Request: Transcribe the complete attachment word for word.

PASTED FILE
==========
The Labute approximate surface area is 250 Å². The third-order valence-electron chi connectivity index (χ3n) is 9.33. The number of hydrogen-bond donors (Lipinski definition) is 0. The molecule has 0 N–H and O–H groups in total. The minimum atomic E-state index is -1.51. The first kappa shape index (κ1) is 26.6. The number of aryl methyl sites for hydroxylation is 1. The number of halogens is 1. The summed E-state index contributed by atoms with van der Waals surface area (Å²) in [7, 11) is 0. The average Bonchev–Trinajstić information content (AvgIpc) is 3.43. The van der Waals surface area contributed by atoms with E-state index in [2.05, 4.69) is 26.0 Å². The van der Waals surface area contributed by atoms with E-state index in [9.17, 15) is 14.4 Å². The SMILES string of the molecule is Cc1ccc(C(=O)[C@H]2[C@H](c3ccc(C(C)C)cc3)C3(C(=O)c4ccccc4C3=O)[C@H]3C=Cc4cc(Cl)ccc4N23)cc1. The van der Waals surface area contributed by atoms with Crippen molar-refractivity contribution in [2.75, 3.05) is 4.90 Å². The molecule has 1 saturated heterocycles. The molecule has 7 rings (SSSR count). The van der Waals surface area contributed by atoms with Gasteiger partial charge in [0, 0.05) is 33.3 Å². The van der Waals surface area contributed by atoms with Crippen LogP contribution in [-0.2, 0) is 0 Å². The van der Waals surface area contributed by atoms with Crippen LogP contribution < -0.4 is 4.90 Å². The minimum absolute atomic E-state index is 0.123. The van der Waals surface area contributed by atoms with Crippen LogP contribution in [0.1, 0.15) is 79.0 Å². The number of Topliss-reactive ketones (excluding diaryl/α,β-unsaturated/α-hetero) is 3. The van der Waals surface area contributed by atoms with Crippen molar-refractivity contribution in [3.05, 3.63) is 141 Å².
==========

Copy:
The Labute approximate surface area is 250 Å². The third-order valence-electron chi connectivity index (χ3n) is 9.33. The number of hydrogen-bond donors (Lipinski definition) is 0. The molecule has 0 N–H and O–H groups in total. The minimum atomic E-state index is -1.51. The first kappa shape index (κ1) is 26.6. The number of aryl methyl sites for hydroxylation is 1. The number of halogens is 1. The summed E-state index contributed by atoms with van der Waals surface area (Å²) in [7, 11) is 0. The average Bonchev–Trinajstić information content (AvgIpc) is 3.43. The van der Waals surface area contributed by atoms with E-state index in [2.05, 4.69) is 26.0 Å². The van der Waals surface area contributed by atoms with E-state index in [9.17, 15) is 14.4 Å². The SMILES string of the molecule is Cc1ccc(C(=O)[C@H]2[C@H](c3ccc(C(C)C)cc3)C3(C(=O)c4ccccc4C3=O)[C@H]3C=Cc4cc(Cl)ccc4N23)cc1. The van der Waals surface area contributed by atoms with Crippen molar-refractivity contribution in [2.75, 3.05) is 4.90 Å². The molecule has 1 saturated heterocycles. The molecule has 7 rings (SSSR count). The van der Waals surface area contributed by atoms with Gasteiger partial charge in [0, 0.05) is 33.3 Å². The van der Waals surface area contributed by atoms with Crippen LogP contribution in [-0.2, 0) is 0 Å². The van der Waals surface area contributed by atoms with Crippen LogP contribution < -0.4 is 4.90 Å². The minimum absolute atomic E-state index is 0.123. The van der Waals surface area contributed by atoms with Crippen LogP contribution in [0.1, 0.15) is 79.0 Å². The number of Topliss-reactive ketones (excluding diaryl/α,β-unsaturated/α-hetero) is 3. The van der Waals surface area contributed by atoms with Crippen molar-refractivity contribution in [3.05, 3.63) is 141 Å².